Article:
7:30-8:30 p.m. Nurses Dorm.
D wight Wheless
.- My statementsare brief, and to-the-point.
These questions should
not be ; sidetracked but rather
should be dealt with directly and
pointedly. My answers to these
questions carry my personal be
lief and personal commitment for
The 80 rule imposed against
fraternities is unfair. It is neither
logical nor equitable that a group
should be severely punished be
cause of the failure of an indi
vidual in that group. Fraternities
on this campus are responsible en-
tites and should be treated as
such; if a fraternity-affiliate has
low grades then . his fraternity
should (and I believe fraternities
have been doing this) take steps to
help and encourage him his help
and encouragement need not come
as "force play" from the adminis
tration. Fraternities are able to!
cope with any problems which con- j
front them the academic problem.
should be theirs for discussion and
I am individually opposed to
fraternity discrimination clauses
for several reasons: first, no per
son should be discriminated against
because of his color but should al
ways be afforded equal rights and
opportunities; secondly, many fra
ternities are prohibited by na
tional charters from even con
sidering persons of certain races
and colors this is not congruent
to our professed belief in individual
(fraternity) responsibility. Each
fraternity should have and ought
to reserve the right to offer
(Continued on page 3)
- The 80 . academic achievement
ruling . imposed by the .adminis
tration upon the fraternities at
UNC has several different . ramifi
cations which must be understood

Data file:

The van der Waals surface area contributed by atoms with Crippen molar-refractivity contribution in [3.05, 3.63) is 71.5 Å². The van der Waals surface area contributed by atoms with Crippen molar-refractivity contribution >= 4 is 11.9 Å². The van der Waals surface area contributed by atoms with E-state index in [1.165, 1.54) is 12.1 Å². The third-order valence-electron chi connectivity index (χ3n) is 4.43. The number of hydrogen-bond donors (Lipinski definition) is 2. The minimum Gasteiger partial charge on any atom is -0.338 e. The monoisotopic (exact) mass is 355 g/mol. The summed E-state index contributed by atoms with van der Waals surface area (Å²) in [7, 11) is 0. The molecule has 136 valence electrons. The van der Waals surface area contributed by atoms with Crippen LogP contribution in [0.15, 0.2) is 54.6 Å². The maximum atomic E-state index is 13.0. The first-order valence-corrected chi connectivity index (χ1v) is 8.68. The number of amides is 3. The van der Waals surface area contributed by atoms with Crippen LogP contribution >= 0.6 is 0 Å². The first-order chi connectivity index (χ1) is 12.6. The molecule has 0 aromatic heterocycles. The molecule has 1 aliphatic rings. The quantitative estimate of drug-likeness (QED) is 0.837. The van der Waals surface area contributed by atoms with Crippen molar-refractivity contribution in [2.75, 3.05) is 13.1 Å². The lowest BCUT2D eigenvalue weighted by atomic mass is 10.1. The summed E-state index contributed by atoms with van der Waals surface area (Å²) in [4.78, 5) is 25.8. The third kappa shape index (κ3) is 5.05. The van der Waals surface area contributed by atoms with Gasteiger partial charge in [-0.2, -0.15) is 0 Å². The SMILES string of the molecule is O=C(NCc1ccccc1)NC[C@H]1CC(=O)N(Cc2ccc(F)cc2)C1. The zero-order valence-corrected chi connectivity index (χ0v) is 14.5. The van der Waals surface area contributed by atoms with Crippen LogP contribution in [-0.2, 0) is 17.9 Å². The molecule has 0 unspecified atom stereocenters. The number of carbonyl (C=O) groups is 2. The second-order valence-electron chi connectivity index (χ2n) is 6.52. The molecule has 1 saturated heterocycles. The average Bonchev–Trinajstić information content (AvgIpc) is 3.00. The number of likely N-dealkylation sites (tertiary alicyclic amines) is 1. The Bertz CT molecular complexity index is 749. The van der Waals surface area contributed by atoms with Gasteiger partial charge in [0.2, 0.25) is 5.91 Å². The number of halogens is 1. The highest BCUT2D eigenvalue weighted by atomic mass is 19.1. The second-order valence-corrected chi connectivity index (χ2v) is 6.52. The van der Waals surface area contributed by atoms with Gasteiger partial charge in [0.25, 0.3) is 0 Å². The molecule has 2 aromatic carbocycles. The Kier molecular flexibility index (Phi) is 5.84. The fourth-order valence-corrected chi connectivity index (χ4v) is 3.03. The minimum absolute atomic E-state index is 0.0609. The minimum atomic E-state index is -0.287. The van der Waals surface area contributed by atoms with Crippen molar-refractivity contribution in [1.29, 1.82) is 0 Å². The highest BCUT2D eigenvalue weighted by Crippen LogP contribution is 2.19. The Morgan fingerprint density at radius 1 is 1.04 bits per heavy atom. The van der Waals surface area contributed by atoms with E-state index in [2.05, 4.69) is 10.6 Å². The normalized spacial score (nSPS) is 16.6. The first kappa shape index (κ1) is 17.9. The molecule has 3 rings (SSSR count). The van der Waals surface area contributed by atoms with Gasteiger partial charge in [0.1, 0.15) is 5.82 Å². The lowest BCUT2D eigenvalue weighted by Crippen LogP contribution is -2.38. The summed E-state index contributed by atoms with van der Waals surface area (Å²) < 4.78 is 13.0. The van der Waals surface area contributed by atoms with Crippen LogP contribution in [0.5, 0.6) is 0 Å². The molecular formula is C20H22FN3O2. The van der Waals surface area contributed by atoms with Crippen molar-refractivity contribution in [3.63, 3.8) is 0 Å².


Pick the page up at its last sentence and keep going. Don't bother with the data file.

by anyone objectively trying to
evaluate its purpose and effec
tiveness. Set down as a measure
intended to raise the admittedly
low academic averages of frater
nity men (although these averages
are often higher than the all men's
average), the rule has caused
severe financial loss for some
houses and the absence of a fall
semester pledge class for other
houses. For these reasons I feel
the 80 rule is weak and damag
ing in practice, although in theory
to strengthen academic achieve
ment and create a more seriofts
academic attitude in the frater
nity system it is strong and con
structive. As for any action I
think Student Government should
take in this area, I feel it should
support the Interfraternity Coun
cil in its dealings with the ad
minisraion on htis issue. I also
feel that when deferred rush is
begun in the year 1963-1964, the
80 ruling should and must be
rescinded by the administration
and that Student Government
should actively begin working for
this end, gaining an understanding
with the IFC and the administra
tion as soon as possible.
Although the main purposes of
this University are educationally
and academically oriented, the
policy of Student Government in
this area, I feel, should be such
that it would emphasize athletic
(Continued on page 3)
Dorcas Elena Henley of Lin
ville was crowned Miss Chapel
Hill Friday night after her selec
tion from a field of five finalist.
Miss Henley, a 20-year-old brun
ette singer, was crowned by the
outgoing Miss Chapel Hill, Mary
. Runner-up in the 1962 beauty
pageant was Judith Ann Flanders,
19, of Arlington, Va., a sophomore
in, nursing at UNC. '
Carolyn June Wolliford was
voted . Miss Congeniality by. her
fellow ! contestants ' ! and second
runner-up by the judges. She is
a 19-year-old -secretary vat N. C.
Memorial Hospital and hails from
"I'll promise to be ' a good Miss
Chapel Hill," : Miss Henley said